The Death of Wi-Fi: It's Coming Sooner Than You Think

Patrick Antinozzi

It may sound crazy but, soon enough, you'll be waving goodbye to your old pal Wi-Fi. Let's look at 4 reasons why the death of Wi-Fi is imminent.

Data speeds are rising at an incredible rate

The wireless industry is more competitive than ever, which means wireless carriers are constantly looking for new ways to rise above their competition. As carriers find more affordable ways to improve their technology, mobile internet speeds increase. In fact, mobile internet speeds are increasing at a faster rate than wired internet speeds.

In Canada, the average wired internet download speed is 16.6 Mbps. Care to guess what the average speed is for LTE wireless?

average lte download speed in canada

As shown in the graph above, the average speed of LTE wireless in Canada is around 13Mbps, with Bell being the fastest at 15Mbps. This is just 3.6Mbps behind the speeds of wired internet in the country.

This is not exclusive to Canada either, with many countries around the world reporting similar figures. Spain holds the honor of having the fastest LTE networks in the world, with an average of 18Mbps. South Korea has the best overall coverage, with 95% of your time there being spent on LTE.

Wi-Fi technology is simply not keeping up

With the world aggressively shifting to mobile, Wi-Fi technology advancement has taken a back seat.

average lte speeds vs average wifi speeds globally

As illustrated  above, the global average download speed of Wi-Fi is less than half of LTE's average. Of course, it's important to keep in mind that this is a global average, which includes developing countries that have little access to the internet. Which brings us to our next point...

Mobile internet is transforming developing countries

These developing countries are often the heaviest users of mobile internet, as many have never had access to the internet before and are excited by the seemingly limitless opportunities this new technology brings them.

People in rich countries use the mobile Internet more for tasks rich people can do: shop (41 percent), bank (51 percent), and (increasingly) control gadgets in our homes. In poor nations, 33 percent shop via mobile and 40 percent bank via mobile. Home automation is relatively unknown in developing countries; instead, the mobile Internet focus is more on communication, research (such as on foodstuff prices, weather, and traffic), and education.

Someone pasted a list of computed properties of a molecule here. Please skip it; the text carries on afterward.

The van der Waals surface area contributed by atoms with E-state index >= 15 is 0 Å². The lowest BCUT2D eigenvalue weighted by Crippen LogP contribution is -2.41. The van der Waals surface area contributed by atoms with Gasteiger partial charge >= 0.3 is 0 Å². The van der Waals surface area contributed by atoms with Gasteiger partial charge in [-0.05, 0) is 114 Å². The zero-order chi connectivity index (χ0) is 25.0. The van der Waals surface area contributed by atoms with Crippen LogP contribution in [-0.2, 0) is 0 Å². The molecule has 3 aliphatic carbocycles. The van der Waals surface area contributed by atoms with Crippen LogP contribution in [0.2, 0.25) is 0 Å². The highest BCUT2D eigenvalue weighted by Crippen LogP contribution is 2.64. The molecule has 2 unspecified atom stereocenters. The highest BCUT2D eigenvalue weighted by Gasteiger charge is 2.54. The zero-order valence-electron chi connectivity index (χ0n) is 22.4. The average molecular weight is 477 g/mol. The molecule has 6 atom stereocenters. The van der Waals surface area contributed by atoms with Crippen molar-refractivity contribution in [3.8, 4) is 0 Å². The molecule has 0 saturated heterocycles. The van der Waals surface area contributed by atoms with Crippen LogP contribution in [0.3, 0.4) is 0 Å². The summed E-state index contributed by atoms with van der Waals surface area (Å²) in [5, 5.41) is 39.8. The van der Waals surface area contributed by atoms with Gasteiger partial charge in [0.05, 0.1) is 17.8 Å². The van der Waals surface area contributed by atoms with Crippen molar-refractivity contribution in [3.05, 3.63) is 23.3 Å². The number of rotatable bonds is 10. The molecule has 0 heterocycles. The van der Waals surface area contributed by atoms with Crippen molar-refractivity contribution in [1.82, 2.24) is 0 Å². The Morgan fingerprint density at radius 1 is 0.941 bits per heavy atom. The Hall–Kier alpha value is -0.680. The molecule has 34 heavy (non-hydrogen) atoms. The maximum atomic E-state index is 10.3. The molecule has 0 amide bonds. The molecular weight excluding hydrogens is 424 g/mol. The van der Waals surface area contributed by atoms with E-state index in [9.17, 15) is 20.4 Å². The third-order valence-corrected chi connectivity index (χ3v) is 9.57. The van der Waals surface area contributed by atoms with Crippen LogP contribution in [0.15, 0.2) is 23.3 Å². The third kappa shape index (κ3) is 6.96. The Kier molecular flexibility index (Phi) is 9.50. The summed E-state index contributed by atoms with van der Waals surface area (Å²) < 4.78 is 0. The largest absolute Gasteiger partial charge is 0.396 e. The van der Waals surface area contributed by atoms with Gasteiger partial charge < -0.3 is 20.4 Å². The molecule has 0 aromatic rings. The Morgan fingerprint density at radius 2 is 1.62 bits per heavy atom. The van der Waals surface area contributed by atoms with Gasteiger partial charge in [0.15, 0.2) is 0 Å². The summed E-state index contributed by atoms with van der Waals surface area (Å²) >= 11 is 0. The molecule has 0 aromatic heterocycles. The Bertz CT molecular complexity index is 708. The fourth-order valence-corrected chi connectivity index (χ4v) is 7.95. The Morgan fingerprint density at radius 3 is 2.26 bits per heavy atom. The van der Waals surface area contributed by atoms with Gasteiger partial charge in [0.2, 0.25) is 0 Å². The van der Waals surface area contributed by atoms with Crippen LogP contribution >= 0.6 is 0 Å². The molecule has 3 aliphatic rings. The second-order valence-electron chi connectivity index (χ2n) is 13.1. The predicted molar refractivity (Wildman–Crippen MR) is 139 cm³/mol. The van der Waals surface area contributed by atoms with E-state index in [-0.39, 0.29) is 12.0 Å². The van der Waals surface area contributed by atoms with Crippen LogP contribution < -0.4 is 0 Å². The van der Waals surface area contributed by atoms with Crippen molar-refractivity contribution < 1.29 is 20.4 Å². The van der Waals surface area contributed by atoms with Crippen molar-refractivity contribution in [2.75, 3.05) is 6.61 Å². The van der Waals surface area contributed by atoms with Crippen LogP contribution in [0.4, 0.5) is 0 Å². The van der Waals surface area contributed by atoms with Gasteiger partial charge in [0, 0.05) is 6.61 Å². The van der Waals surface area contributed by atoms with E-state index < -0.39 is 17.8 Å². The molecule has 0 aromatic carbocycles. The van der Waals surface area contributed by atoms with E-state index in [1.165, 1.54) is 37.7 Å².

- InfoWorld

This means that developing countries are actually the fastest growing market for wireless carriers, and their biggest opportunity for rapid expansion.

Google (who is still on pace to own the world within the next 10 years) realizes this, and is working on a network of balloons that will bring internet access to the farthest reaches of the planet.

The "mobile-first" trend in the Internet of Things is starting

As mobile internet becomes faster and more reliable than Wi-Fi, more and more companies are making the switch.

"We've started to see an interesting trend where customers started off with Wi-Fi-only devices and, for a variety of reasons, they're moving toward cellular-only"

- Mike Troiano, Vice President of AT&T's Industrial IoT organization

In that same article, Mike gives two examples of this new trend. In the first, AT&T announced a deal earlier this year with a company that builds medical carts for hospitals. The idea was that a doctor or nurse can go to the cart to get medication and the cart automatically tracks inventory levels, security clearances and more. But this particular vendor was getting frustrated with the hospital Wi-Fi and the cabinets losing connectivity as they were wheeled around the hospital. The company made a decision to put cellular in each cart so that it could better control the experience.

In the second example, one of AT&T's customers builds industrial-sized microwave ovens for fast-food restaurants. In the old days, when they wanted to update the menus for the ovens, they did it via Wi-Fi, or someone would visit each store and manually upgrade the firmware from a USB drive. That company is now putting cellular into the ovens so when they get shipped to the restaurants, nobody in the store has to touch them. The manufacturer can update it in a matter of minutes rather than days or weeks.

What does this all mean?

With more of our personal devices requiring access to the internet at all times, and the connected home inching closer to reality, our insatiable hunger for mobile internet will only grow. Wireless carriers will continue to compete for your every dollar, driving forward mobile internet speeds at an incredible rate, while Wi-Fi quickly becomes a relic of the past.

(Header image via TDCurran, all graphs via OpenSignal)

About the Author

Patrick Antinozzi

Patrick is our Content Specialist / Brand Ambassador / Internet Geek. He's got his finger on the pulse of business and retail trends, and loves writing in various corners of the internet. When he's not doing that, you'll find him traveling the world, playing hockey, or ranting about the Montreal Canadiens.

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